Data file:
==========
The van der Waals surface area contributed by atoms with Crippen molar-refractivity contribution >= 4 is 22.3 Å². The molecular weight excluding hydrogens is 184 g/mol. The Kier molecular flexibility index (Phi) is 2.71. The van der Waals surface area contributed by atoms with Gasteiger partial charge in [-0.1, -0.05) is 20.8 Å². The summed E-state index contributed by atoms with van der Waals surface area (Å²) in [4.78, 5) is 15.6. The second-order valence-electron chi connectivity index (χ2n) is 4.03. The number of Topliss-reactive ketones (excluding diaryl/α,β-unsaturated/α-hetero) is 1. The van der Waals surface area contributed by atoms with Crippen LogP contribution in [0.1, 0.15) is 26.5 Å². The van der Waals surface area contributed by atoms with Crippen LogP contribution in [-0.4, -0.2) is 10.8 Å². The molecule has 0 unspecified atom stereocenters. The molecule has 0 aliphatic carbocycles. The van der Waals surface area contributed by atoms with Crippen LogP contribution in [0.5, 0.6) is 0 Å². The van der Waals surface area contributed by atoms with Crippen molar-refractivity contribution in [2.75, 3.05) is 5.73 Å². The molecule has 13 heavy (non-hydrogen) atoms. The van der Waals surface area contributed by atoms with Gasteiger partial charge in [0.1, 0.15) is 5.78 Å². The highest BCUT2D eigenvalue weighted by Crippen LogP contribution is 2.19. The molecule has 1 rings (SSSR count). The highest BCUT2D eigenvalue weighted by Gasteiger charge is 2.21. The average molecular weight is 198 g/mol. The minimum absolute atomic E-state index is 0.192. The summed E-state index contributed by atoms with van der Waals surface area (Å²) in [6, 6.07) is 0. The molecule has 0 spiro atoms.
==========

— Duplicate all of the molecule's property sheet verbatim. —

The van der Waals surface area contributed by atoms with Crippen molar-refractivity contribution >= 4 is 22.3 Å². The molecular weight excluding hydrogens is 184 g/mol. The Kier molecular flexibility index (Phi) is 2.71. The van der Waals surface area contributed by atoms with Gasteiger partial charge in [-0.1, -0.05) is 20.8 Å². The summed E-state index contributed by atoms with van der Waals surface area (Å²) in [4.78, 5) is 15.6. The second-order valence-electron chi connectivity index (χ2n) is 4.03. The number of Topliss-reactive ketones (excluding diaryl/α,β-unsaturated/α-hetero) is 1. The van der Waals surface area contributed by atoms with Crippen LogP contribution in [0.1, 0.15) is 26.5 Å². The van der Waals surface area contributed by atoms with Crippen LogP contribution in [-0.4, -0.2) is 10.8 Å². The molecule has 0 unspecified atom stereocenters. The molecule has 0 aliphatic carbocycles. The van der Waals surface area contributed by atoms with Crippen LogP contribution in [0.5, 0.6) is 0 Å². The van der Waals surface area contributed by atoms with Crippen molar-refractivity contribution in [2.75, 3.05) is 5.73 Å². The molecule has 13 heavy (non-hydrogen) atoms. The van der Waals surface area contributed by atoms with Gasteiger partial charge in [0.1, 0.15) is 5.78 Å². The highest BCUT2D eigenvalue weighted by Crippen LogP contribution is 2.19. The molecule has 1 rings (SSSR count). The highest BCUT2D eigenvalue weighted by Gasteiger charge is 2.21. The average molecular weight is 198 g/mol. The minimum absolute atomic E-state index is 0.192. The summed E-state index contributed by atoms with van der Waals surface area (Å²) in [6, 6.07) is 0. The molecule has 0 spiro atoms.